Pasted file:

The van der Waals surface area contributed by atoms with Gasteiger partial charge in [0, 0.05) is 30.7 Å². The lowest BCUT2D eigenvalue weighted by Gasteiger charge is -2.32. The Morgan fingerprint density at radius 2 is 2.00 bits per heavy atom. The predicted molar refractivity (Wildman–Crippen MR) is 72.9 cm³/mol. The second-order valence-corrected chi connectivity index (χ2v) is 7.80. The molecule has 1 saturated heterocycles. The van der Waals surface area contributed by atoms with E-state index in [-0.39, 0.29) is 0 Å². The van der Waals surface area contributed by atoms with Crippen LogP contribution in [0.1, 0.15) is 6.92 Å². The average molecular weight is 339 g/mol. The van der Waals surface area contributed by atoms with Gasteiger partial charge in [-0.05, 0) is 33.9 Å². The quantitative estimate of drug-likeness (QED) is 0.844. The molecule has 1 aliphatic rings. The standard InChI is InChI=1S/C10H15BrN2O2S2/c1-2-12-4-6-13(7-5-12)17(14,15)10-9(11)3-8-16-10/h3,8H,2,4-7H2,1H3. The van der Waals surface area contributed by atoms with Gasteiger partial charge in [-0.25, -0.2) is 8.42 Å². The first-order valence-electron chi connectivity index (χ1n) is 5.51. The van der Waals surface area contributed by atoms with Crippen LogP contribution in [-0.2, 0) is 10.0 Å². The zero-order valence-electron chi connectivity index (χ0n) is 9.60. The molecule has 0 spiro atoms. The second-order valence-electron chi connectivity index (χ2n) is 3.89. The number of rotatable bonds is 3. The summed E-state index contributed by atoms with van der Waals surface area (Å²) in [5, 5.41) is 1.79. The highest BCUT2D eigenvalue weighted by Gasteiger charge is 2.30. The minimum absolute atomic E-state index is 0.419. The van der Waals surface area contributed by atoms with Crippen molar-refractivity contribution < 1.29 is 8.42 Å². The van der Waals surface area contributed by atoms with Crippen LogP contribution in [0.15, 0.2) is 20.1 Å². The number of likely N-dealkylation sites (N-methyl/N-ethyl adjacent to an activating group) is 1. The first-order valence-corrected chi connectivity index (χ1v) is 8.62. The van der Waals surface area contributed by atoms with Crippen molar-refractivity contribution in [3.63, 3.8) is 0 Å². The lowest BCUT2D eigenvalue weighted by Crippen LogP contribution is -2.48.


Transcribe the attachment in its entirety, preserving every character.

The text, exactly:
The van der Waals surface area contributed by atoms with Gasteiger partial charge in [0, 0.05) is 30.7 Å². The lowest BCUT2D eigenvalue weighted by Gasteiger charge is -2.32. The Morgan fingerprint density at radius 2 is 2.00 bits per heavy atom. The predicted molar refractivity (Wildman–Crippen MR) is 72.9 cm³/mol. The second-order valence-corrected chi connectivity index (χ2v) is 7.80. The molecule has 1 saturated heterocycles. The van der Waals surface area contributed by atoms with E-state index in [-0.39, 0.29) is 0 Å². The van der Waals surface area contributed by atoms with Crippen LogP contribution in [0.1, 0.15) is 6.92 Å². The average molecular weight is 339 g/mol. The van der Waals surface area contributed by atoms with Gasteiger partial charge in [-0.05, 0) is 33.9 Å². The quantitative estimate of drug-likeness (QED) is 0.844. The molecule has 1 aliphatic rings. The standard InChI is InChI=1S/C10H15BrN2O2S2/c1-2-12-4-6-13(7-5-12)17(14,15)10-9(11)3-8-16-10/h3,8H,2,4-7H2,1H3. The van der Waals surface area contributed by atoms with Gasteiger partial charge in [-0.25, -0.2) is 8.42 Å². The first-order valence-electron chi connectivity index (χ1n) is 5.51. The van der Waals surface area contributed by atoms with Crippen LogP contribution in [-0.2, 0) is 10.0 Å². The zero-order valence-electron chi connectivity index (χ0n) is 9.60. The molecule has 0 spiro atoms. The second-order valence-electron chi connectivity index (χ2n) is 3.89. The number of rotatable bonds is 3. The summed E-state index contributed by atoms with van der Waals surface area (Å²) in [5, 5.41) is 1.79. The highest BCUT2D eigenvalue weighted by Gasteiger charge is 2.30. The minimum absolute atomic E-state index is 0.419. The van der Waals surface area contributed by atoms with Crippen molar-refractivity contribution < 1.29 is 8.42 Å². The van der Waals surface area contributed by atoms with Crippen LogP contribution in [0.15, 0.2) is 20.1 Å². The number of likely N-dealkylation sites (N-methyl/N-ethyl adjacent to an activating group) is 1. The first-order valence-corrected chi connectivity index (χ1v) is 8.62. The van der Waals surface area contributed by atoms with Crippen molar-refractivity contribution in [3.63, 3.8) is 0 Å². The lowest BCUT2D eigenvalue weighted by Crippen LogP contribution is -2.48.